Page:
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New & Noteworthy, From Trans Parenting to Poe’s Science | Press "Enter" to skip to content

New & Noteworthy, From Trans Parenting to Poe’s Science

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DISTANT FATHERS, by Marina Jarre. Translated by Ann Goldstein. (New Vessel, paper, $16.95.) This impressionistic memoir by an overlooked Italian writer — the child of a Christian mother and a Jewish father killed in the Holocaust — is seen as her masterwork.

THE GREAT DISSENTER: The Story of John Marshall Harlan, America’s Judicial Hero, by Peter S. Canellos. (Simon & Schuster, $32.50.) Harlan reached the Supreme Court in 1877 through the efforts of a half brother born into slavery. For decades, notably in “Plessy,” he was a lonely but key voice for civil rights.

THE REASON FOR THE DARKNESS OF THE NIGHT: Edgar Allan Poe and the Forging of American Science, by John Tresch. (Farrar, Straus & Giroux, $30.) As a student at West Point, Poe learned math and engineering, and even as a writer he remained fascinated with the sciences in an era that embraced hucksters.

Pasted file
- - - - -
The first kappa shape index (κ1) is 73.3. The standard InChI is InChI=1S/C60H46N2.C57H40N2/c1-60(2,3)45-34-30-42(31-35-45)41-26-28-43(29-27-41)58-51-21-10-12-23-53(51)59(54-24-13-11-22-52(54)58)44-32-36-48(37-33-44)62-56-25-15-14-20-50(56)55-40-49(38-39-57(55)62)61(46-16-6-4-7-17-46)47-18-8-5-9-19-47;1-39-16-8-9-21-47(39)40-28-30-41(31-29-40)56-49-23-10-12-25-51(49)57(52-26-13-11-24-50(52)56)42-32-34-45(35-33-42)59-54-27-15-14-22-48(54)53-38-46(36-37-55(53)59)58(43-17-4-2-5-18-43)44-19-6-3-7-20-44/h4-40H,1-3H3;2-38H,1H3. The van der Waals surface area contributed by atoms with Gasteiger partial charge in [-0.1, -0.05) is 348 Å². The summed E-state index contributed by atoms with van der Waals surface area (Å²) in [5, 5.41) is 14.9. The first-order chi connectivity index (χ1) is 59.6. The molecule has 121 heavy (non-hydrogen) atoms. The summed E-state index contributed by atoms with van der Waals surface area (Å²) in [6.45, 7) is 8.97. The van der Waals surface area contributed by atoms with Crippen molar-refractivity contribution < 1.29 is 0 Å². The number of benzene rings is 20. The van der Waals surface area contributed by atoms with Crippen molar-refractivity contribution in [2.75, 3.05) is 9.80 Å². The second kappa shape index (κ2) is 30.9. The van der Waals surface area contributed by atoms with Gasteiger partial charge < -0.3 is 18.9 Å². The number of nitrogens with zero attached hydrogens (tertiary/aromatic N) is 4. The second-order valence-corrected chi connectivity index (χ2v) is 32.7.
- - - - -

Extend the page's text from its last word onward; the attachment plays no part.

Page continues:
THE NATURAL MOTHER OF THE CHILD: A Memoir of Nonbinary Parenthood, by Krys Malcolm Belc. (Counterpoint, $26.) Belc grew more certain of his gender identity partly through giving birth to his son Samson, a process he explores in this family memoir.

SONGS IN URSA MAJOR, by Emma Brodie. (Knopf, $26.95.) A novel about a young musician whose passionate affair with a folk music legend brings her fame but also heartbreak; inspired by James Taylor and Joni Mitchell.

If there’s a composer I never tire of writing about, it’s Kurt Weill. His music, as a product of his bifurcated life in Germany and the United States, came to define the sounds of both Weimar-era Berlin, in “The Threepenny Opera,” and golden age Broadway, through musicals like “Lady in the Dark” — with tentacles of his influence reaching all the way to the present. As my strained shelf of 30-plus books about him can attest, his varied output is open to equally varied studies, yet few have felt as fresh as KURT WEILL’S AMERICA, by the musicologist Naomi Graber. She complicates exile artist tropes, tracing not a story of assimilation but of Weill’s long-held fascination with America: first as something of an allegory in his European collaborations with Bertolt Brecht, then as a real source of inspiration and frustration as he navigated the slippery dynamics of migration, race and politics in his new home.

—Joshua Barone, assistant performing arts editor and classical music critic


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